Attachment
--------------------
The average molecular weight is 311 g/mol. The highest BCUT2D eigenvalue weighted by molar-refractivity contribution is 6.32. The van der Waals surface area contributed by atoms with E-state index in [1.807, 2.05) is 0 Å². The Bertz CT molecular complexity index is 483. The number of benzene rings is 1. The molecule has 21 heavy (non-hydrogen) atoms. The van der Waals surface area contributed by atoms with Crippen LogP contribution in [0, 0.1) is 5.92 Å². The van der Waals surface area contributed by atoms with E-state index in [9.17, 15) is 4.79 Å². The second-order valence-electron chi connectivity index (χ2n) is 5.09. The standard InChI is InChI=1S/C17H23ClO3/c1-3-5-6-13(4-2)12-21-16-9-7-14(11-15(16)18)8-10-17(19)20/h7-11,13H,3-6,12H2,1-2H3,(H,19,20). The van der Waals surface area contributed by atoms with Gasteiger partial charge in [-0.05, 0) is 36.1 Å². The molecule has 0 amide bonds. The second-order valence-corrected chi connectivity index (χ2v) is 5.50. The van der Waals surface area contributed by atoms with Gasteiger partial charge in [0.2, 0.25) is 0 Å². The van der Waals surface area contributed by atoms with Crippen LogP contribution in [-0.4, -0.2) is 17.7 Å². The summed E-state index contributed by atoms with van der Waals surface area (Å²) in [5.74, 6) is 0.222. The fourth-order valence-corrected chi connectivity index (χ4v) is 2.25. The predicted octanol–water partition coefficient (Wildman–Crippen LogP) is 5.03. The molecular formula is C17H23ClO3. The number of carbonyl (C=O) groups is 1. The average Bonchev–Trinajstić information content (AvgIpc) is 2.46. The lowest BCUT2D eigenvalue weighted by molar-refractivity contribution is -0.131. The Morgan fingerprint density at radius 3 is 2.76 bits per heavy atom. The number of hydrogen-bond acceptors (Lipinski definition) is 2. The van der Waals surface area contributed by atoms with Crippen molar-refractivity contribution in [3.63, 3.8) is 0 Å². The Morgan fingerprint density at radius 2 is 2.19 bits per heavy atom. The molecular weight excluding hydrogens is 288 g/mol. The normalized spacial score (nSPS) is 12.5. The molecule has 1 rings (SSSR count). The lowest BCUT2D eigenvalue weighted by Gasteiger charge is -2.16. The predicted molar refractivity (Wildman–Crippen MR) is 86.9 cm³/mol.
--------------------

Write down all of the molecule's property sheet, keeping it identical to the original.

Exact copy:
The average molecular weight is 311 g/mol. The highest BCUT2D eigenvalue weighted by molar-refractivity contribution is 6.32. The van der Waals surface area contributed by atoms with E-state index in [1.807, 2.05) is 0 Å². The Bertz CT molecular complexity index is 483. The number of benzene rings is 1. The molecule has 21 heavy (non-hydrogen) atoms. The van der Waals surface area contributed by atoms with Crippen LogP contribution in [0, 0.1) is 5.92 Å². The van der Waals surface area contributed by atoms with E-state index in [9.17, 15) is 4.79 Å². The second-order valence-electron chi connectivity index (χ2n) is 5.09. The standard InChI is InChI=1S/C17H23ClO3/c1-3-5-6-13(4-2)12-21-16-9-7-14(11-15(16)18)8-10-17(19)20/h7-11,13H,3-6,12H2,1-2H3,(H,19,20). The van der Waals surface area contributed by atoms with Gasteiger partial charge in [-0.05, 0) is 36.1 Å². The molecule has 0 amide bonds. The second-order valence-corrected chi connectivity index (χ2v) is 5.50. The van der Waals surface area contributed by atoms with Gasteiger partial charge in [0.2, 0.25) is 0 Å². The van der Waals surface area contributed by atoms with Crippen LogP contribution in [-0.4, -0.2) is 17.7 Å². The summed E-state index contributed by atoms with van der Waals surface area (Å²) in [5.74, 6) is 0.222. The fourth-order valence-corrected chi connectivity index (χ4v) is 2.25. The predicted octanol–water partition coefficient (Wildman–Crippen LogP) is 5.03. The molecular formula is C17H23ClO3. The number of carbonyl (C=O) groups is 1. The average Bonchev–Trinajstić information content (AvgIpc) is 2.46. The lowest BCUT2D eigenvalue weighted by molar-refractivity contribution is -0.131. The Morgan fingerprint density at radius 3 is 2.76 bits per heavy atom. The number of hydrogen-bond acceptors (Lipinski definition) is 2. The van der Waals surface area contributed by atoms with Crippen molar-refractivity contribution in [3.63, 3.8) is 0 Å². The Morgan fingerprint density at radius 2 is 2.19 bits per heavy atom. The molecular weight excluding hydrogens is 288 g/mol. The normalized spacial score (nSPS) is 12.5. The molecule has 1 rings (SSSR count). The lowest BCUT2D eigenvalue weighted by Gasteiger charge is -2.16. The predicted molar refractivity (Wildman–Crippen MR) is 86.9 cm³/mol.